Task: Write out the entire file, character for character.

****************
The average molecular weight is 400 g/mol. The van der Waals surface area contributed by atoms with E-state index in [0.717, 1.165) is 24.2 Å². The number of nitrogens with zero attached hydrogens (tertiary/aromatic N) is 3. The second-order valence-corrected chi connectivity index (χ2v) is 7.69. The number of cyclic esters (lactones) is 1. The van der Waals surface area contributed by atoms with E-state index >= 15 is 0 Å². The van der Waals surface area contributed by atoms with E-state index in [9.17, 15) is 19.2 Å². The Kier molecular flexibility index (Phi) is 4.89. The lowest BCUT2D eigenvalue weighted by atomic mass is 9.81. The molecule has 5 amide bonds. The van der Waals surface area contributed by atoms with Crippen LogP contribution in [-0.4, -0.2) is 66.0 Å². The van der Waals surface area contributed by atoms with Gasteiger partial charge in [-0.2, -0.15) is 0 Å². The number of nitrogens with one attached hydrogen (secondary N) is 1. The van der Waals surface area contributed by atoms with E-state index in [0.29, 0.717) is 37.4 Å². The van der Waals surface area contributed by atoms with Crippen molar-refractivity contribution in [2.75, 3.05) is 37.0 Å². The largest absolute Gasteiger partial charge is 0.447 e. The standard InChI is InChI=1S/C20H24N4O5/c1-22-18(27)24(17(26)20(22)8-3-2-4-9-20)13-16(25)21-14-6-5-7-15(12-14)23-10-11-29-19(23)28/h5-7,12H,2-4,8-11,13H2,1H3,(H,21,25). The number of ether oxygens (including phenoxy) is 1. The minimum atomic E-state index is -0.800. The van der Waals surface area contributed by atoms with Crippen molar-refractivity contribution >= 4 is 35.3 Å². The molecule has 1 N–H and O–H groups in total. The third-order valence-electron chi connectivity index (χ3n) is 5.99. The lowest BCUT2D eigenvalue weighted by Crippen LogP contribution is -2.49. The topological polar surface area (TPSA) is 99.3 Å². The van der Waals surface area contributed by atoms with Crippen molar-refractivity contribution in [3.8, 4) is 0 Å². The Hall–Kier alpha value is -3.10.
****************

The average molecular weight is 400 g/mol. The van der Waals surface area contributed by atoms with E-state index in [0.717, 1.165) is 24.2 Å². The number of nitrogens with zero attached hydrogens (tertiary/aromatic N) is 3. The second-order valence-corrected chi connectivity index (χ2v) is 7.69. The number of cyclic esters (lactones) is 1. The van der Waals surface area contributed by atoms with E-state index >= 15 is 0 Å². The van der Waals surface area contributed by atoms with E-state index in [9.17, 15) is 19.2 Å². The Kier molecular flexibility index (Phi) is 4.89. The lowest BCUT2D eigenvalue weighted by atomic mass is 9.81. The molecule has 5 amide bonds. The van der Waals surface area contributed by atoms with Crippen LogP contribution in [-0.4, -0.2) is 66.0 Å². The van der Waals surface area contributed by atoms with Gasteiger partial charge in [-0.2, -0.15) is 0 Å². The number of nitrogens with one attached hydrogen (secondary N) is 1. The van der Waals surface area contributed by atoms with E-state index in [0.29, 0.717) is 37.4 Å². The van der Waals surface area contributed by atoms with Crippen molar-refractivity contribution in [2.75, 3.05) is 37.0 Å². The largest absolute Gasteiger partial charge is 0.447 e. The standard InChI is InChI=1S/C20H24N4O5/c1-22-18(27)24(17(26)20(22)8-3-2-4-9-20)13-16(25)21-14-6-5-7-15(12-14)23-10-11-29-19(23)28/h5-7,12H,2-4,8-11,13H2,1H3,(H,21,25). The number of ether oxygens (including phenoxy) is 1. The minimum atomic E-state index is -0.800. The van der Waals surface area contributed by atoms with Crippen molar-refractivity contribution >= 4 is 35.3 Å². The molecule has 1 N–H and O–H groups in total. The third-order valence-electron chi connectivity index (χ3n) is 5.99. The lowest BCUT2D eigenvalue weighted by Crippen LogP contribution is -2.49. The topological polar surface area (TPSA) is 99.3 Å². The van der Waals surface area contributed by atoms with Crippen molar-refractivity contribution in [3.8, 4) is 0 Å². The Hall–Kier alpha value is -3.10.